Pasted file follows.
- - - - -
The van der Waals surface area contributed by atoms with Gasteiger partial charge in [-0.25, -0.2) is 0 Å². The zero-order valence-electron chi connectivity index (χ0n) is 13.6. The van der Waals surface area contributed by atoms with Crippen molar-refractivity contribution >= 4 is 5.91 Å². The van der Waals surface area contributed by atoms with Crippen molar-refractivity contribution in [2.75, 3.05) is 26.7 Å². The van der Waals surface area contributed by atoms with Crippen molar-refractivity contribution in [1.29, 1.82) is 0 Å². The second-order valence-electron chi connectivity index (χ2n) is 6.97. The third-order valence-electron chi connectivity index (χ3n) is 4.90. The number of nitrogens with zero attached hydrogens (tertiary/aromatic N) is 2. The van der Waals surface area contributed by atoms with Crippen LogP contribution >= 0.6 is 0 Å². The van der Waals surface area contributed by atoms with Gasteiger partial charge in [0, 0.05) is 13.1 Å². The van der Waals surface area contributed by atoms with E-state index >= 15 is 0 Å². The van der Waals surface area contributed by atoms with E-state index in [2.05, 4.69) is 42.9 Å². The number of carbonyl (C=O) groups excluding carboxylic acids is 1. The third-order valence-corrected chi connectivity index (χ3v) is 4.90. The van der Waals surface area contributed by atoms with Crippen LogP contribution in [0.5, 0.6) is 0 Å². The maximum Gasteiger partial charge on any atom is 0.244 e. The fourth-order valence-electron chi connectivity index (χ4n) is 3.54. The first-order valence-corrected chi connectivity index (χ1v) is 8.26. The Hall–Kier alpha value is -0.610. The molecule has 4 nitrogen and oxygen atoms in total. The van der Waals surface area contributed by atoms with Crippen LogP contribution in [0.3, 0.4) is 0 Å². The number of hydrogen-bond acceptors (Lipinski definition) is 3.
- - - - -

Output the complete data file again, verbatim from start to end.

The van der Waals surface area contributed by atoms with Gasteiger partial charge in [-0.25, -0.2) is 0 Å². The zero-order valence-electron chi connectivity index (χ0n) is 13.6. The van der Waals surface area contributed by atoms with Crippen molar-refractivity contribution >= 4 is 5.91 Å². The van der Waals surface area contributed by atoms with Crippen molar-refractivity contribution in [2.75, 3.05) is 26.7 Å². The van der Waals surface area contributed by atoms with Crippen molar-refractivity contribution in [1.29, 1.82) is 0 Å². The second-order valence-electron chi connectivity index (χ2n) is 6.97. The third-order valence-electron chi connectivity index (χ3n) is 4.90. The number of nitrogens with zero attached hydrogens (tertiary/aromatic N) is 2. The van der Waals surface area contributed by atoms with Crippen LogP contribution >= 0.6 is 0 Å². The van der Waals surface area contributed by atoms with Gasteiger partial charge in [0, 0.05) is 13.1 Å². The van der Waals surface area contributed by atoms with E-state index >= 15 is 0 Å². The van der Waals surface area contributed by atoms with E-state index in [2.05, 4.69) is 42.9 Å². The number of carbonyl (C=O) groups excluding carboxylic acids is 1. The third-order valence-corrected chi connectivity index (χ3v) is 4.90. The van der Waals surface area contributed by atoms with Crippen LogP contribution in [0.5, 0.6) is 0 Å². The maximum Gasteiger partial charge on any atom is 0.244 e. The fourth-order valence-electron chi connectivity index (χ4n) is 3.54. The first-order valence-corrected chi connectivity index (χ1v) is 8.26. The Hall–Kier alpha value is -0.610. The molecule has 4 nitrogen and oxygen atoms in total. The van der Waals surface area contributed by atoms with Crippen LogP contribution in [0.3, 0.4) is 0 Å². The number of hydrogen-bond acceptors (Lipinski definition) is 3.